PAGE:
Aug 30th: How Long Do Stars Last?

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Podcaster: Richard Drumm

Space Scoop-generic-750x750Title: Space Scoop: How Long Do Stars Last?

Organization: Astrosphere New Media

Link : astrosphere.org ; http://unawe.org/kids/unawe1427/

Description: Space scoop, news for children.

Bio: Richard Drumm is President of the Charlottesville Astronomical Society and President of 3D – Drumm Digital Design, a video production company with clients such as Kodak, Xerox and GlaxoSmithKline Pharmaceuticals. He was an observer with the UVa Parallax Program at McCormick Observatory in 1981 & 1982. He has found that his greatest passion in life is public outreach astronomy and he pursues it at every opportunity.

Today’s sponsor: This episode of “365 Days of Astronomy” is sponsored by — no one. We still need sponsors for many days in 2013, so please consider sponsoring a day or two. Just click on the “Donate” button on the lower left side of this webpage, or contact us at signup@365daysofastronomy.org.

Transcript:
This is 365 Days of Astronomy. Today we bring you a new episode in our Space Scoop series. This show is produced in collaboration with Universe Awareness, a program that strives to inspire every child with our wonderful cosmos.

How Long Do Stars Last?

Answer: Stars live different lengths of time, depending on how massive they are.

Imagine how strange it would be if members of your family aged at different rates. If your brother or sister looked like they were seventy years old, but your grandparents still looked as young as teenagers.

This would be very unusual for people but it is really common for stars. All stars age at different rates, depending on how massive they are at the start their lives.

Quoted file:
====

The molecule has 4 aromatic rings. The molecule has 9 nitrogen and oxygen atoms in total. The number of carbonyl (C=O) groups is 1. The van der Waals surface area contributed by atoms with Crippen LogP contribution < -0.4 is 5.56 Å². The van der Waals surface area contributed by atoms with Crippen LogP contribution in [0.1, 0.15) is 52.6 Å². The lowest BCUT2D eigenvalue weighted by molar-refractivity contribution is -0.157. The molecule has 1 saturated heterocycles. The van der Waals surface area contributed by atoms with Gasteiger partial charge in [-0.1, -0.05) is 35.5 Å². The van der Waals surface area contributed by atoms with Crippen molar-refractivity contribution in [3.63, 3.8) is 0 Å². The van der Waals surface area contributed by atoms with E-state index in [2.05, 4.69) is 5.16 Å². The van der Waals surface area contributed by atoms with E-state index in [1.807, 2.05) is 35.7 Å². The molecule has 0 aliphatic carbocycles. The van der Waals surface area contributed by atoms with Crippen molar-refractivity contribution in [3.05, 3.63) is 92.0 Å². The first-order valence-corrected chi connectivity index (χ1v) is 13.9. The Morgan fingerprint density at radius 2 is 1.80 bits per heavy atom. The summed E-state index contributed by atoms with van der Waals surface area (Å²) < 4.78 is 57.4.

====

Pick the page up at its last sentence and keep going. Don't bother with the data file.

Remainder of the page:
The stars in this photograph are part of an open star cluster called NGC 3293, containing around 50 stars that were all born around the same time. The cluster itself is less than 10 million years old – just a baby on cosmic scales! (Especially if you consider that our own Sun is 4.6 billion years old and only in the middle of its life.)

Each star in this cluster is much more massive than our own. Take the largest orange star at the bottom right of the photograph. This is a gigantic Red Giant star, around six and a half times larger than the Sun!

Red Giants are stars that are nearing the end of their lives, even though this star’s actual age is much less than our Sun’s. Since all the stars in this cluster are thought to have formed at the same time, it is interesting that this star appears to have flown through the phases of its life much quicker than its youthful blue siblings.

The reason this star is ageing faster than the others is that it is more massive and hotter than the others. This means that the star burns brighter, using up its fuel faster than the rest its siblings of the cluster.

Cool Fact

Star clusters like this one can contain up to a few thousand stars. Two astronomers recently created a picture to demonstrate what our night sky would look like if our Solar System were inside a star cluster! Take a look at their image: tinyurl.com/starcluster

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365 Days of Astronomy
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The 365 Days of Astronomy Podcast is produced by Astrosphere New Media. Audio post-production by Richard Drumm. Bandwidth donated by libsyn.com and wizzard media. You may reproduce and distribute this audio for non-commercial purposes. Please consider supporting the podcast with a few dollars (or Euros!). Visit us on the web at 365DaysOfAstronomy.org or email us at info@365DaysOfAstronomy.org. In the new year the 365 Days of Astronomy project will be something different than before….Until then…goodbye

About Richard B. Drumm

Richard Drumm is President of the Charlottesville Astronomical Society and President of 3D – Drumm Digital Design, a video production company with clients such as Kodak, Xerox and GlaxoSmithKline Pharmaceuticals. He was an observer with the UVa Parallax Program at McCormick Observatory in 1981 & 1982. He’s found that his greatest passion in life is public outreach astronomy and he pursues it at every opportunity.

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